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Hamblen school leaders battling vaping | Education

Incidents of vaping are on the rise at area high schools, leading educators to have to increase education to students about the possible dangers, school officials said.

“It’s a problem…” East High School Principal Joe Ely said. “Our numbers are increasing.”

The largest problems at high schools when it came to nicotine products used to be cigarettes or smokeless tobacco. But, those two products are not the nicotine fix of choice now in high schools, not only in Hamblen County, but across the country.

“Cigarettes are crashing, vaping is cool,” Ely said. “That’s the unfortunate part.”

E-cigarettes have become the new trend with a marketing strategy saying vaping is lower in nicotine and healthier than traditional tobacco products because of its use of water vapor.

Another key component of the attraction is they can come in a variety of flavors.

“Unfortunately, the marketing with the different flavors is appealing to kids,” said Tim Landefeld, assistant principal at West High School.

But, a recent rash of lung injuries now has the Center for Disease Control and Prevention, along with the U.S. Food and Drug Administration, leading an investigation into a rise of injuries and even deaths.

According to the CDC, by Oct. 15 there have been 1,479 lung injury cases reported due to vaping and 34 confirmed deaths across 24 states. In Tennessee, the second confirmed vaping due to vaping was reported last week by the Tennessee Department of Health.

All of those cases reported the victims used vaping products and most involved the use of THC, a drug commonly found in marijuana.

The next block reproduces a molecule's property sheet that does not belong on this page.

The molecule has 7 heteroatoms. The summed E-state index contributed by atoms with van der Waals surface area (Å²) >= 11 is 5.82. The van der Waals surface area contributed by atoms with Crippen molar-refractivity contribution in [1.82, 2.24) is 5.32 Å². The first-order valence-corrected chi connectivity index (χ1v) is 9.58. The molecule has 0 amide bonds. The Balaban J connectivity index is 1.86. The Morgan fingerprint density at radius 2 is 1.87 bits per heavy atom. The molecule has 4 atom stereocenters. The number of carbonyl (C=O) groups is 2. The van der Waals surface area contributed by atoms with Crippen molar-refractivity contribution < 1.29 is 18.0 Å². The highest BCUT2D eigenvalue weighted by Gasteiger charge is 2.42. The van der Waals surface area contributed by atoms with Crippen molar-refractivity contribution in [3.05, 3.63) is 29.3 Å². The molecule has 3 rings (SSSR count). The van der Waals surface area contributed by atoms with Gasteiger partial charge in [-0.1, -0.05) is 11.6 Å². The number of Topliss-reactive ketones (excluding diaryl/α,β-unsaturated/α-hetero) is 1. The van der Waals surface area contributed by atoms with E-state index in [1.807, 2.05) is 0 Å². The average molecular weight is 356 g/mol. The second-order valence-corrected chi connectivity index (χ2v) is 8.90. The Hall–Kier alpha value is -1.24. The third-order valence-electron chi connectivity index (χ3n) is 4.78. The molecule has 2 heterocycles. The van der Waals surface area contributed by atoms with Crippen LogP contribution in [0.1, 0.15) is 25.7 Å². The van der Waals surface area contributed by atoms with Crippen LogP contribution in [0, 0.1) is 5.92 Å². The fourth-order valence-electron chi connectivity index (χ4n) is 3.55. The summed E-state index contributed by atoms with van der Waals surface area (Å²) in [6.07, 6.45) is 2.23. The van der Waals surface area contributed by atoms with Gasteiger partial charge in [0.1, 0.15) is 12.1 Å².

Sherrie Montgomery, Hamblen County Health Department director, said the Hamblen County Health Council has made vaping a priority. The program Be Smart, Don’t Start/Tobacco Free HC has been a smoking cessation tool the last three years.

“That was a big emphasis,” she said. “Trying to get the word out to our youth.”

She said prevention and education will continue.

“It’s not an innocent thing to pick up and do,” she said. “And it’s a potential gateway for picking up smoking. It’s definitely had a negative effect on youth.”

She said the program Be Smart, Don’t Start/Tobacco Free HC has been going on for the last three years.

In Hamblen County schools, anyone caught vaping in schools is handled at the school level, not the district. School officials said the punishment is progressive in nature.

It is treated with the same punishment as cigarettes or smokeless tobacco.

Landefeld said at West High School he thinks around 90 percent of the incidents of students being caught with nicotine products is now around 90 percent e-cigarettes.

School officials said a big problem is that e-cigarettes can be almost undetectable compared to traditional cigarettes.

Traditional cigarettes leave a distinct smell. When someone vapes, though, because it is water vapor, they can easily blow the smoke down a shirt sleeve or jacket sleeve and no one can smell it.

“It is much harder to catch them,” Landefeld said.

School officials said the school system, and even the community, is starting to educate kids about the dangers of e-cigarettes and vaping. A campaign for smoking cessation now includes the dangers of vaping.

School officials are trying to catch up.

“We’re a step behind,” he said. “We’ve been a step behind.”

But, now both schools are incorporating more and more education about the dangers in their health and wellness classes. The need for education may need to come even sooner than high school, though.

“By the time they get to high school, they’ve already developed those habits,” Ely said.

The advent of e-cigarettes is relatively new and many studies have not been conducted yet on the dangers of the product. The e-cigarette marketing strategy took advantage of this, school officials said.

“I think it was a dangerous marketing strategy that unfortunately worked very well,” Landefeld said. “Our kids are paying the price.”

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